Tonight I delve into prostitution and men (although women buy sex) who buy sex. The US State Department estimates that between 600,000- 800,000 people per year in the United States are trafficked for prostitution. Maryland law defines a sexually explicit performance as a live, photographed, recorded, or videotaped act (public or private), in which the performer is totally or partially nude, and that is intended to sexually arouse or appeal to the viewers’ prurient interest.The Oxford dictionary definition of prostitute is “a person, typically a woman, who engages in sexual activity for payment”, or “to offer (someone) as a prostitute, or put to an unworthy or corrupt use for the sake of gain.” Prostitution is described as “the art or practice of engaging in sexual intercourse for money.” In terms of support services for people abused in prostitution, organisations tend to use a broader definition, for example, “Engaging in sexual activity in exchange for some form of payment such as: money, drinks, drugs, consumer goods or a bed or roof over their head for a night.” 90 percent of prostituted women have been physically abused as children, 74 percent have been sexually abused by a family member, 50 percent have been sexually abused by a non-family member, and 75 percent have drug problems, damaging factors that further remove the “choice” from the equation. Once involved in prostitution, women are very often abused or murdered by johns and by pimps. In surveys of prostituted women, consistently 89 to 96 percent said that they wanted to exit the prostitution system but could not due to a lack of healthcare, money, education, and other basic resources. Many believe that there is no real difference between prostitution and slavery. This is particularly true of young girls. Statistics indicate that in the United States the average age girls enter into prostitution are between the ages of 12-14!
Between 10-15% of American men buy sex. Johns buy sex because they are workaholics and think they don’t have time for a relationship; because they think their wives or girlfriends are boring in bed; because they’re shy or unattractive and find dating too painful; because they’re sex addicts who started buying in adolescence and can’t imagine stopping; because they want variety without commitment; because they’re tired of the dating scene; because they’re into fetishes they can’t share with their romantic partners; because they’re part of a macho culture (e.g. the military, a police department, a sports team, a high-stakes investment bank) and think buying sex is just what guys do to let off steam.
In a 2011 study comparing sex-buyers to men who don’t buy sex, a group of U.S. researchers found that 100% of johns would stop buying if put in jail for one month, 84% if their names were publicized, 78% if their driver’s license was suspended, 74% if their car was impounded. John’s schools, too, are surprisingly effective at curbing recidivism, despite the skeptic’s charge that they are no better than driver’s ed. Because sex-buyers are ordinary men, not hardened criminals, real deterrence is possible. But to get there we need first become aware; re-educate ourselves and enact laws that divert the consumers, punish the traffickers and help the victims.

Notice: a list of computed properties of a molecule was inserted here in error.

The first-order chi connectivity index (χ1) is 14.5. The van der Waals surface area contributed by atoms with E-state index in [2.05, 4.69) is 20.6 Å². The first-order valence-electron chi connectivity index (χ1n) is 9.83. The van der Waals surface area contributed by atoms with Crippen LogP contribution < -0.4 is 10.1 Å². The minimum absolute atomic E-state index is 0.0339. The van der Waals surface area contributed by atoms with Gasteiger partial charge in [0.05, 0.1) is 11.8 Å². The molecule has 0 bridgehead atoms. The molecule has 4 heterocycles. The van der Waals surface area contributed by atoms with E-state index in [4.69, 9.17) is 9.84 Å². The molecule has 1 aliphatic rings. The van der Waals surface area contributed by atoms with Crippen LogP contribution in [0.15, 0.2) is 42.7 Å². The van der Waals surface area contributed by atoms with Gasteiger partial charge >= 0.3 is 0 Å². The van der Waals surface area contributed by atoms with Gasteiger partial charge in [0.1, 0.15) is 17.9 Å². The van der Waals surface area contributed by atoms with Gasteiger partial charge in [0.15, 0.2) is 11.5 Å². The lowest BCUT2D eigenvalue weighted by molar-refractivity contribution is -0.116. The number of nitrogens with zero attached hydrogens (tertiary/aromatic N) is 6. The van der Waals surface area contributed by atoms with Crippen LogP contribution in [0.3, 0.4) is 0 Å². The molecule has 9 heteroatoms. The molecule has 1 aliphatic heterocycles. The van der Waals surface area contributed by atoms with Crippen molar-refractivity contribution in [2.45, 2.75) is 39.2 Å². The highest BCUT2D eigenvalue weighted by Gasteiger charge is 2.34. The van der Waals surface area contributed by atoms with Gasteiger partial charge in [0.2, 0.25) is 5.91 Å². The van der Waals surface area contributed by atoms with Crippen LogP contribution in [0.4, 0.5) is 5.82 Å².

The Addict Writes
I was walking the streets of Baltimore before the sun had risen to catch my train from Baltimore to Washington D.C. I traveled for almost an hour before the the light of dawn pierced the autumnal morning darkness. I returned home in the blackness of night. For the next 90 days this will be my schedule.
Like an athlete preparing to run a marathon, I prepare to close what has been one of the most eventful and successful years of my life:
A book, a blog, a boyfriend. Friends and family. Adventure and travel-San Destin Florida; a luxury literary cruise along the coast of Alaska and then Paris.
Literally, the boyfriend came as a birthday gift when a platonic relationship turned romantic. My birthday was 9 days after I returned from Paris-which happened to be my father’s 84th birthday. 12 days later, my father died. Ten days after his passing, I won the biggest case of my legal career. And today I returned to D.C. to finish out my legal career.
What made today such a great day was the beautiful, well educated, kind and gracious lawyers with whom I work. Yes, I meant exactly that. My legal colleagues comprise a group which can rival any television law show. This morning I entered a large hotel ballroom-because big hotel ballrooms are the only places to assemble hundreds of lawyers who have been hired to support law firms handling billion dollar deals. Halfway across the room, I spy Thomas. He greeted me with “Hey, I have been reading your blog.” Wow, I couldn’t have scripted it any better, the best welcome back, that was totally an unexpected surprise. Thomas and I shared the morning sitting and listening to other lawyers explain a case, which they had received just last week. But what will stay in my heart is the warmth of Thomas’s greeting and his gentle smile and demeanor, and that we connect as humans in our losses of each of our brothers and children who seem to be growing too fast, or in my case gone.